Example Calculation for Experiment 1 for reaction rate:

Rate = (1.85 x 10-5 M / 539.3 s) = 3.43 x 10-8 M/s

Part 2B: Calculate Initial Concentrations

Example Calculation for Experiment 1 [I-] for Initial Concentrations

[I-] = (2 drops * 0.010 M KI) / (12 drops solution) = 0.0017 M = 1.7 x 10-3 M
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Initial Concentrations, Moles / Liter

[I-] [BrO3-] [H+]

Experiment 1 1.7 x 10-3 6.7 x 10-3 1.7 x 10-2

Experiment 2 3.4 x 10-3 6.7 x 10-3 1.7 x 10-2

Experiment 3 5.0 x 10-3 6.7 x 10-3 1.7 x 10-2

Experiment 4 1.7 x 10-3 1.3 x 10-2 1.7 x 10-2

Experiment 5 1.7 x 10-3 2.0 x 10-2 1.7 x 10-2

Experiment 6 1.7 x 10-3 6.7 x 10-3 3.3 x 10-2

Experiment 7 1.7 x 10-3 6.7 x 10-3 5.0 x 10-2

Part 2C: Calculate the Order of Each Reactant

Experiment 1: Rate1 = k [1.7 x 10-3]x [6.7 x 10-3]y [1.7 x 10-2]z

Experiment 2: Rate2 = k [3.4 x 10-3]x [6.7 x 10-3]y [1.7 x 10-2]z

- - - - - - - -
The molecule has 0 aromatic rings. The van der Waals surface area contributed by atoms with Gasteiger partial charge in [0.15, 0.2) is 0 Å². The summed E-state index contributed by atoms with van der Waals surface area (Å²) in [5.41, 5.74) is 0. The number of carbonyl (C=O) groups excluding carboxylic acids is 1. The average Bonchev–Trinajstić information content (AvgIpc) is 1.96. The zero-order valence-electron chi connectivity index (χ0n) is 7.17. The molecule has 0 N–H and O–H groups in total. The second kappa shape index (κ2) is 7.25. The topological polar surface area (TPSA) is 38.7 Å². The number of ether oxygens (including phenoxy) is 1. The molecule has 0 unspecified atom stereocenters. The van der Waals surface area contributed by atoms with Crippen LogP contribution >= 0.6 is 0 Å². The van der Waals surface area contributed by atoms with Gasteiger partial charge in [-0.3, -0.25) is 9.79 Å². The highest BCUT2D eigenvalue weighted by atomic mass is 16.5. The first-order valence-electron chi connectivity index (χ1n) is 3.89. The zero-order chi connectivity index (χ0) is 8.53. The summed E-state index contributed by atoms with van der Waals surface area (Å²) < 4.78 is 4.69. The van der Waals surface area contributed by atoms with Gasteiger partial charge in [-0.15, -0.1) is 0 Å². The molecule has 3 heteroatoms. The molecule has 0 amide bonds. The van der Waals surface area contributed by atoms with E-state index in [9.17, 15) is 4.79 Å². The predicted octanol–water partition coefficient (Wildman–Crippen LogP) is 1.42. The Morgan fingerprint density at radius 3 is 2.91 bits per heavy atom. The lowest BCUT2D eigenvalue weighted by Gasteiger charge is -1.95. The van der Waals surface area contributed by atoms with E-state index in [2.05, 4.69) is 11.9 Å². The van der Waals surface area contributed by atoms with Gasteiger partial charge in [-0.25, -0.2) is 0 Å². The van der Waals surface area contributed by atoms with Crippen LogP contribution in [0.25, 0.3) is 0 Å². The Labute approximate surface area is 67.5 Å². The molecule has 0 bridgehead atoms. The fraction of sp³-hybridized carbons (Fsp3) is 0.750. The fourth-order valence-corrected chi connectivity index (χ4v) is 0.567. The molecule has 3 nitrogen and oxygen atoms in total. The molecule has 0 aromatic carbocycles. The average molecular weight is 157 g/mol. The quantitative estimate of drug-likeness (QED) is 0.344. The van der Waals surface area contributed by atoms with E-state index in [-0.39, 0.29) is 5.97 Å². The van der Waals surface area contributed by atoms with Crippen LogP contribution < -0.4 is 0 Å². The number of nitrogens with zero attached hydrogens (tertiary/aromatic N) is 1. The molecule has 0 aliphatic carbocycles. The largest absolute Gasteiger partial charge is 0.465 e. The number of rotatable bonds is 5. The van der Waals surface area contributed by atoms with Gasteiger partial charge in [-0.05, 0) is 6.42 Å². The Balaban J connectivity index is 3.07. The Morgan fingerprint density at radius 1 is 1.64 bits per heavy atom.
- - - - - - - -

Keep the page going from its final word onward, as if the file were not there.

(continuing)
Example calculation for Rate Order of exponent x:

Rate1 / Rate2 = (3.43 x 10-8 M/s / 8.78 x 10-8 M/s) = [1.7 x 10-3]x / [3.4 x 10-3]x

0.391 = 0.50x

log (0.391) = x log (0.50)

x = 1.35

Comparison of Experiment 3 (x = 1.39) with Experiment 1 props that x = 1

Rate Exponent Rate Order of Exponent

x 1

y 1

z 2
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Experimentally determined Rate Law: Rate = k [I-]1 [BrO3-]1 [H+]2

Part 2D: Find the Rate Constant

Example Calculation for Experiment 1 for the Rate Constant (k)

Rate = k [I-]1 [BrO3-]1 [H+]2

k = (Rate) / ([I-]1 [BrO3-]1 [H+]2)

k-1 = (3.43 x 10-8 M/s) / (1.7 x 10-3 M)1 (6.7 x 10-3 M)1 (1.7 x 10-2 M)2 = 10.4 M-3 s-1

Exp. # 1 2 3 4 5 6 7